I grew up watching Ron Howard on HAPPY DAYS and, as his directorial career went mainstream in the early 1980s, I enjoyed his early comedies NIGHT SHIFT and SPLASH enough to watch them multiple times each, and I still enjoy them today. I have warm feelings toward Howard, as both an ever-present part of my youthful media diet and as a seemingly nice and decent guy, especially within the entertainment industry.
As for Howard's movies, however, by the late 1980s I began to sour on what I detected as an overreliance on broadly sentimental and facile emotional appeals. Even when I've liked one or two of Howard's later films, despite some persistent misgivings, they have been disposable. Don't ask me what happened in THE MISSING, or what, if anything, I got out of FROST/NIXON. Howard has become for me, over the last two and a half decades, a totem of bland, uninteresting filmmaking that plays to his audience's simplest expectations, demanding nothing in return. This isn't always bad, but it's not what I like, at least not outside of pimp and mermaid comedies.
Imagine my grim surprise, then, when I looked up my Most Watched Directors stats on Letterboxd, and Richie Cunningham was grinning back at me from the #10 slot. To my horror, after correcting some unlogged movies, he moved up to #7, leap-frogging both Akira Kurosawa and Joel Coen.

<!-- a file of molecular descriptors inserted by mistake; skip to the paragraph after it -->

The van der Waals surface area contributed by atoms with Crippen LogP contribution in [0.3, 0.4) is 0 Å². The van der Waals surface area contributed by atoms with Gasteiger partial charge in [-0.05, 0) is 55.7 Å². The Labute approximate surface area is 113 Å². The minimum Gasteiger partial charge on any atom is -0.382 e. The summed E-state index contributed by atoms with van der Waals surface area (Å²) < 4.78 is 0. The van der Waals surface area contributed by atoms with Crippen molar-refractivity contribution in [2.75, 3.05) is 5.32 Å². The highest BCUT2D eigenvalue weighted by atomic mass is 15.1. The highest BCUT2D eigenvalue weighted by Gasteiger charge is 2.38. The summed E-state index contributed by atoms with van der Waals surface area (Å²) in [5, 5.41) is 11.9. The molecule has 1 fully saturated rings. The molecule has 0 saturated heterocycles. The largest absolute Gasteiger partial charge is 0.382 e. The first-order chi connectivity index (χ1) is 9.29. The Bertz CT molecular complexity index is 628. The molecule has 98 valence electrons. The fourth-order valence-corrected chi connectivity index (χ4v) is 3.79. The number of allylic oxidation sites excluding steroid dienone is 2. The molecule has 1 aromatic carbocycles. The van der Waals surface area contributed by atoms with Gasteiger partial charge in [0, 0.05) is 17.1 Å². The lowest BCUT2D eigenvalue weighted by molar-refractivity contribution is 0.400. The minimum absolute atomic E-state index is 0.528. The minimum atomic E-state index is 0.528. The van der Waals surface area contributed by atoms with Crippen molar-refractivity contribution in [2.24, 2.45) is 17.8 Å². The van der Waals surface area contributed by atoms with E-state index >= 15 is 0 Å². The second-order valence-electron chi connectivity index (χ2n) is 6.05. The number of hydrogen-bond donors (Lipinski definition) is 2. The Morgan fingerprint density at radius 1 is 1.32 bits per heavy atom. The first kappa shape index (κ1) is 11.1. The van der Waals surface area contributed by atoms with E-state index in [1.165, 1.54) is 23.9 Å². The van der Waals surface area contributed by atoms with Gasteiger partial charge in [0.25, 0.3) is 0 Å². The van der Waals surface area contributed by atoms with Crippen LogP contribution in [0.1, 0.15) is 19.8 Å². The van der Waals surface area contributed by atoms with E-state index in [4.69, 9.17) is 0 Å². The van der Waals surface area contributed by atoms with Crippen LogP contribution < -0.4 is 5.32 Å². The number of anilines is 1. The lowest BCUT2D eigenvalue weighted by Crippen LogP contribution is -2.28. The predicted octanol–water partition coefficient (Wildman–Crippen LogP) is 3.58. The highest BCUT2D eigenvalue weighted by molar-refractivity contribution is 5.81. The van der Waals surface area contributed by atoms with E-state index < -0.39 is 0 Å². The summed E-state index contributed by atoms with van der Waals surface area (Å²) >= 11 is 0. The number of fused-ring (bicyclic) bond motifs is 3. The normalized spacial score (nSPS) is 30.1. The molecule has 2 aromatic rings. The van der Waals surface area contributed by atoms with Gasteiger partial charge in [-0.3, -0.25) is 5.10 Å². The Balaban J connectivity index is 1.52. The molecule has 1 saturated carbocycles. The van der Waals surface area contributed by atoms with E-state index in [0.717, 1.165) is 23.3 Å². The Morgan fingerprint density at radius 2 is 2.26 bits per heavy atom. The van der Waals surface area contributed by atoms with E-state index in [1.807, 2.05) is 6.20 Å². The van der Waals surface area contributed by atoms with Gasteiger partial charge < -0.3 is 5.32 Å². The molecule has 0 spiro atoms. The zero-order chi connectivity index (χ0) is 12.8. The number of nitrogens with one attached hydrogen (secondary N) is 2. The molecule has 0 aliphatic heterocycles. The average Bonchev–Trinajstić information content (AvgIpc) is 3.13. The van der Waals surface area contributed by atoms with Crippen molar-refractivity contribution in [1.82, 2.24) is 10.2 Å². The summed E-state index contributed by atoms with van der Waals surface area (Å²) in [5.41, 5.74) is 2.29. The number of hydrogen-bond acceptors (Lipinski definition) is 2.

I can't dispute it: I have indeed watched 17 movies directed by Ron Howard (and will probably have unavoidably watched an 18th Howard movie by the time this goes to press). On my Flickchart, they combine for a depressing average rating of 35.29% (for comparison, Coen's 17 movies average 67.22% on my chart; Kurosawa's 16 average 76.58%; Spike Lee, whose output is far more uneven than those two, still averages a superior 45.01% across 18 movies). My inability to avoid a director from whom I gain so little has me questioning 30 years of movie-watching choices.
I can't undo this. But what I can do is try to wipe him off the face of my stats page by systematically boosting my "watched" stats for 14 of the directors lurking below him.
"What a pleasure!," one might exclaim. "A terrific excuse to watch more movies from your favorite directors!"
In some cases, sure. But in most cases, this will mean watching the heretofore intentionally avoided dregs of some filmographies. What must one endure to have watched 19 Wes Craven movies? In other cases, however, this is complicated by the fact that many great directors have not even made 19 feature films. No one from the elite group of Richard Linklater, Wes Anderson, Noah Baumbach, David Lean, Stanley Kubrick, Quentin Tarantino, Alexander Payne and Paul Thomas Anderson is equipped to help dig me out of this Ron Howard-shaped hole.
Here, instead, are the top 14 contenders for knocking little Opie farther back in line, where he belongs: